‘61-‘65 is a fast play, Company-level American Civil War game based on the popular Song of Blades mechanics. Playable with 40-100 miniatures per side in less than two hours, ‘61-‘65 puts you in command of a Union or Confederate Company, with a Captain and several Lieutenants, Sergeants and Corporals. Send your skirmishers ahead, keep a tight formation and – wait to see the white of your enemy’s eyes before firing your volley!
Three scenarios included, one for each main period of the War (1861-62, 1863, 1864-65);
Simple rules that require decision making and encourage keeping a chain of command;
Playable in any scale, with single based models;
Profiles for Officers, NCOs, skirmishers and enlisted men for each major period;
Easy measuring system, no bookkeeping, minimal amount of markers;
Rules for multiplayer battles and for playing the game as a Song of Drums and Shakos variant with as few as 6 to 15 figures (SDS required);
Optional rules for Cavalry and Artillery;
Quick rules for setting up a table in pickup games;
Sgt. O’Reilly hints on play, formations, combat, and much more….
‘61-‘65 plays at company level, meaning that a player controls a company (98 men in the game) and one figure is one man. The models move and fight as units of 4-8 men each. Smaller games can be played (with about 50 figures per player) and of course with enough players, large tables, and plenty of time, you can play much larger actions!
Figures as independently based but we suggest using magnetic trays for rank and file to speed up movement. Command figures are on a separate stand containing a leader, a drummer and a flag-bearer.Other leaders are single-based. Skirmishers are represented by two single figures in front of a rank and file unit.
Confusion/disorder in units is represented by turning the disordered figures with their back to the enemy. As corporals rally them back in line, they can recover and be turned back to face the enemy. Casualties are represented by removing figures. Units with less than 4 figures run back to the player’s baseline and can be rallied later.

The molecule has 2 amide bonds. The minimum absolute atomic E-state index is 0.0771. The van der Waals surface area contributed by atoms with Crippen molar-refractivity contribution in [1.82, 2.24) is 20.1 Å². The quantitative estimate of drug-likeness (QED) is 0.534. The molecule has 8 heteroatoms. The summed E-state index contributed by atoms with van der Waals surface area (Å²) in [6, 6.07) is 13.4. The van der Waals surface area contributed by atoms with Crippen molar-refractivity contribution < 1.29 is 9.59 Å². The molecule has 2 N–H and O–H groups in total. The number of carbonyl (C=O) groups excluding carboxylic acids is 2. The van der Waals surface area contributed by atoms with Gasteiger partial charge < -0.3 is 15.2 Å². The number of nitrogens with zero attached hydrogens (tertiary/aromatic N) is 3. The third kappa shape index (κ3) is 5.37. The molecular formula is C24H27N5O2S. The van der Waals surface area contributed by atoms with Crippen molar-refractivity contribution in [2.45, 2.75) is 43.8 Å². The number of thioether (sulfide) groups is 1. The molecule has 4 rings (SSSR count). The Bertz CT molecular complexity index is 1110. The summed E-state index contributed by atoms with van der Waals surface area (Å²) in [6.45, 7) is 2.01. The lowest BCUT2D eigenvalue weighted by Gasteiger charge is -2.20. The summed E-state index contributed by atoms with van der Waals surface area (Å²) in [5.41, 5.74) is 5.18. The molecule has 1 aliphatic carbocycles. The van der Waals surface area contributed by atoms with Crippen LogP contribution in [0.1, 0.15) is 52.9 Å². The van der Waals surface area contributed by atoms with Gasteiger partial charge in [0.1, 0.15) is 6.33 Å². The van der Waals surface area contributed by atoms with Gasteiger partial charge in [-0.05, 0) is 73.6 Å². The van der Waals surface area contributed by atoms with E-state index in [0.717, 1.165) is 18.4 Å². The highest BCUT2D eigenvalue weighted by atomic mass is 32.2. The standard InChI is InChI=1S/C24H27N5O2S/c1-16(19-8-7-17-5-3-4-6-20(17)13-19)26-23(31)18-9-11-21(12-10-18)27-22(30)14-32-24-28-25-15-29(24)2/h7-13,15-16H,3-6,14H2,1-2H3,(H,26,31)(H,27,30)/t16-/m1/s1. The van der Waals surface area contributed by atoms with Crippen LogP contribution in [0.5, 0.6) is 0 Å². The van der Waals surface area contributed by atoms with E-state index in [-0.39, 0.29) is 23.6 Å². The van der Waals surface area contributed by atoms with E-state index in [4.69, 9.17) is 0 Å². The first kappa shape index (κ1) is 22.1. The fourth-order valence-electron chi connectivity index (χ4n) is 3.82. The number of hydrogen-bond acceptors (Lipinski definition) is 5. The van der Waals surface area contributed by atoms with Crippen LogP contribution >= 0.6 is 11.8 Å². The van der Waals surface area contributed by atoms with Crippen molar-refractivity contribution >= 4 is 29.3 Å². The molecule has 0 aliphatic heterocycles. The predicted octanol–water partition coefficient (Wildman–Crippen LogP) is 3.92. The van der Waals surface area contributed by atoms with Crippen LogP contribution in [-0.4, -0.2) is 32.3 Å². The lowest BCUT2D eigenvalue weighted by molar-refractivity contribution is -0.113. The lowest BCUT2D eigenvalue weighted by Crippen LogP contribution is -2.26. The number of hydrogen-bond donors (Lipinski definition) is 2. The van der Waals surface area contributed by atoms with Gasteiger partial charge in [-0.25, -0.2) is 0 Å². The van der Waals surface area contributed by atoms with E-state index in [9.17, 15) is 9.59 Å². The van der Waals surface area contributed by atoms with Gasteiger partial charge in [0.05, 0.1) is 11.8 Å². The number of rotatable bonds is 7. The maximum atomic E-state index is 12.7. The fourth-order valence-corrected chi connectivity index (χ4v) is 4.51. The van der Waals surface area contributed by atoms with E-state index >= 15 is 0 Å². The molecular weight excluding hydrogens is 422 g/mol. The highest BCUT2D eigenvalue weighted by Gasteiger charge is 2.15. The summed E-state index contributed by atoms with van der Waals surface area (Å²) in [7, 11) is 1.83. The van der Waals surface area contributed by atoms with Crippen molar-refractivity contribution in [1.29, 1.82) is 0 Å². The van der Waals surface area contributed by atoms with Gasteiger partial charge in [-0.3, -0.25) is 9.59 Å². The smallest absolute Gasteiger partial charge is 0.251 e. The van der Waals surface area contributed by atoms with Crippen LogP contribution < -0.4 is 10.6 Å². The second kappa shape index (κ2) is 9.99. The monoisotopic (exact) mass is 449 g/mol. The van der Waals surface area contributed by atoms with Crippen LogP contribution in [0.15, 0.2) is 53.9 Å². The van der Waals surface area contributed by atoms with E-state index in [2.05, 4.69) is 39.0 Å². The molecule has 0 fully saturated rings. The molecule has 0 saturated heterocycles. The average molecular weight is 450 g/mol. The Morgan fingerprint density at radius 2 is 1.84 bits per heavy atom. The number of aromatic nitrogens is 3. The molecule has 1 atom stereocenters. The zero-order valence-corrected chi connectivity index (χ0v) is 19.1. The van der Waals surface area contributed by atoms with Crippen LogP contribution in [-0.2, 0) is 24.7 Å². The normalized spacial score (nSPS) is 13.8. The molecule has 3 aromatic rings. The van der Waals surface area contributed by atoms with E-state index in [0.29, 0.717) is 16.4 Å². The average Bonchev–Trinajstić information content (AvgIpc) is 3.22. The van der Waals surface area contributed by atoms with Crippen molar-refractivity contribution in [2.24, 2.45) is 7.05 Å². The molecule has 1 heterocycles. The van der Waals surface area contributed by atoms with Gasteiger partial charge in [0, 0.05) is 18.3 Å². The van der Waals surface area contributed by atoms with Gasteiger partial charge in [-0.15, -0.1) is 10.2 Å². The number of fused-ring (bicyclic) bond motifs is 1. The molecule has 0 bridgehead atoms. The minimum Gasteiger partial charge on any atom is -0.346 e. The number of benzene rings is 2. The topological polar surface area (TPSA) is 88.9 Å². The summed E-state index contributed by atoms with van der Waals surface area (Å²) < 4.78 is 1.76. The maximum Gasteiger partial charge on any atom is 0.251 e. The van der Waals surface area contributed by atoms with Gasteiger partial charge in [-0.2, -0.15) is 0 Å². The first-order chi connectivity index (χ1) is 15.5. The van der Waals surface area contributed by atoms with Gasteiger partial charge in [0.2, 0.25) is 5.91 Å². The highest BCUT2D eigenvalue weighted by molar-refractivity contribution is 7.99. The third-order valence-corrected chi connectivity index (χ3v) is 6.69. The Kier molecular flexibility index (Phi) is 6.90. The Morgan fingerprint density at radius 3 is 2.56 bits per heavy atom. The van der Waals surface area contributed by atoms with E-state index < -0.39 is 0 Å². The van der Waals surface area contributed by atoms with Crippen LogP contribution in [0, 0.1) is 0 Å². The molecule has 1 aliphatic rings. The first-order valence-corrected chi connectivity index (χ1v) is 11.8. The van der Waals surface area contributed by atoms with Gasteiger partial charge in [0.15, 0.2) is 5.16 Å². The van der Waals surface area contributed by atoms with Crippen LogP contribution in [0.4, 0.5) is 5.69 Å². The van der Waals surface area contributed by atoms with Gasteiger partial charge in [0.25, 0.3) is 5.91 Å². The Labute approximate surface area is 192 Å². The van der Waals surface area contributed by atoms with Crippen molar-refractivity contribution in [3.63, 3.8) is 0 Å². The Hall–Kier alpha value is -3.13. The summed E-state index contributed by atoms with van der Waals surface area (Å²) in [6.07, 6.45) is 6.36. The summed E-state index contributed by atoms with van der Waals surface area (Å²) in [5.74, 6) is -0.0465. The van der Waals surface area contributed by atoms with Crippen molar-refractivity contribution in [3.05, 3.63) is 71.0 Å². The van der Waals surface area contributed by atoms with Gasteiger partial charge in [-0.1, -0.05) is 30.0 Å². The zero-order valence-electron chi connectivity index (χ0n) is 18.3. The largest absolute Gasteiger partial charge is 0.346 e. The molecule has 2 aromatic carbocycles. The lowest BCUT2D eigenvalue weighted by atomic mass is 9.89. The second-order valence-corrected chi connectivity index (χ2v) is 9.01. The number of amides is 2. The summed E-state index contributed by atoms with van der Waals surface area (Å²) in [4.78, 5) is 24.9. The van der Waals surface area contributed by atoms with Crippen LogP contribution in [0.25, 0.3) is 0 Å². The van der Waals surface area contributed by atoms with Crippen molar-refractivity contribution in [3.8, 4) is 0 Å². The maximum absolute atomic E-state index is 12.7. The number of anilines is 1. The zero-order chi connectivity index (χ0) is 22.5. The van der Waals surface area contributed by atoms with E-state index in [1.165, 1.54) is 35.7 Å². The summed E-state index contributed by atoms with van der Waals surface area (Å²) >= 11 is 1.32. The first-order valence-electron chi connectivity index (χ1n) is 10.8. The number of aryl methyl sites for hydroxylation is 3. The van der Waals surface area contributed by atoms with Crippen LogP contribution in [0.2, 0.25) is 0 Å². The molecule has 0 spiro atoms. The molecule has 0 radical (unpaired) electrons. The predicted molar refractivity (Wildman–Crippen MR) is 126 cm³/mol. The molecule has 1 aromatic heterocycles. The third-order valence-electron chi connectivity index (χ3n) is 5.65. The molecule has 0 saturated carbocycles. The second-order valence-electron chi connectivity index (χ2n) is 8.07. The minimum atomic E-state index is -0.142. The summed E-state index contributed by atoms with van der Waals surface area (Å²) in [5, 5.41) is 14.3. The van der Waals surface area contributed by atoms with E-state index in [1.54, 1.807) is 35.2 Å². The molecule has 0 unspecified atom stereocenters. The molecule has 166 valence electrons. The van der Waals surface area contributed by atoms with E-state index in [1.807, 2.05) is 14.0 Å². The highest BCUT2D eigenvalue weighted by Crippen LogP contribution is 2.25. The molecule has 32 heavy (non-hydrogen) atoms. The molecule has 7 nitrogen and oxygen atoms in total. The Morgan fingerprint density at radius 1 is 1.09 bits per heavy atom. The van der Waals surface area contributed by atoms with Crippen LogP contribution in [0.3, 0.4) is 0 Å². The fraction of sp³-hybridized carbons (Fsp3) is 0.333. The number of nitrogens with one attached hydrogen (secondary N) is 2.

‘61-‘65 is 34 pages.
ALSO AVAILABLE IN ITALIAN.
Company Level Games
A company level game represents a “zoom out” on the battlefield compared to the typical skirmish game.
It’s still detailed, because you can see the actions of single figures, but at the same time the focus shifts from the heroic actions of the single soldier to the way small bunches of men are coordinated by efficient leadership. ‘61-‘65 models this by bunching the figures in units of 4-8 men, and requiring an uninterrupted chain of command to receive leadership benefits.
Other Company Level Games
Playing at company level offers a new, exciting tactical challenge and can be seen as the natural “evolution” from skirmish rulesets. As the players buy and paint more models, the size of the battles can increase. The rules must skip some details or the game would be too slow. We will eventually release company level games for other periods and genres.
A Battle that could be represented by these rules
“Directly in front of our regiment and across the creek, which flows along the base of the mountain, is on level ground. At this point is situated a block-house and rifle-pits, the latter between the house and mountain, and both now held by rebel sharpshooters, who were continually picking off our canniers. General Geary, evidently contemplating an advance of his line, called for twenty volunteers from the Twenty-ninth (Ohio) regiment to dislodge these troublesome occupants of the block-house and rifle-pits. In response to this call two men from each company came quickly forward, and at once advanced across the creek and ravine. The rebels soon discovered the detachment; and opened fire upon it. Sergeant Griswold, of Company B, in command, rapidly advanced his men up the rise of open ground lying between him and the enemy, and with a rush amidst a perfect storm of bullets, closed on the rifle-pits, capturing all who remained in them.
We now approach the rear of the block-house and demand its surrender. The rebel lieutenant in command exclaimed from the window of the house: “You d-d yanks, take us if you can!” and immediately opened fire. The door of the house is soon battered down, and the rebels attempt to cuttheir way out. Finding themselves covered by nearly a score of rifles, aimed by determined men, all, with the exception of the rebel lieutenant and one other, threw down their arms and surrendered. The rebel officer fired on the captors and lost his life by his rashness. We now had a total of twenty-one prisoners. Several others were killed or badly wounded. The former were sent at once to the rear, and the little force deployed along the road to hold the position until reinforcements should arrive.”
From “Journal History of the Twenty-ninth Ohio Veteran Volunteers, 1861-1865” by John H. SeCheverell, 1883.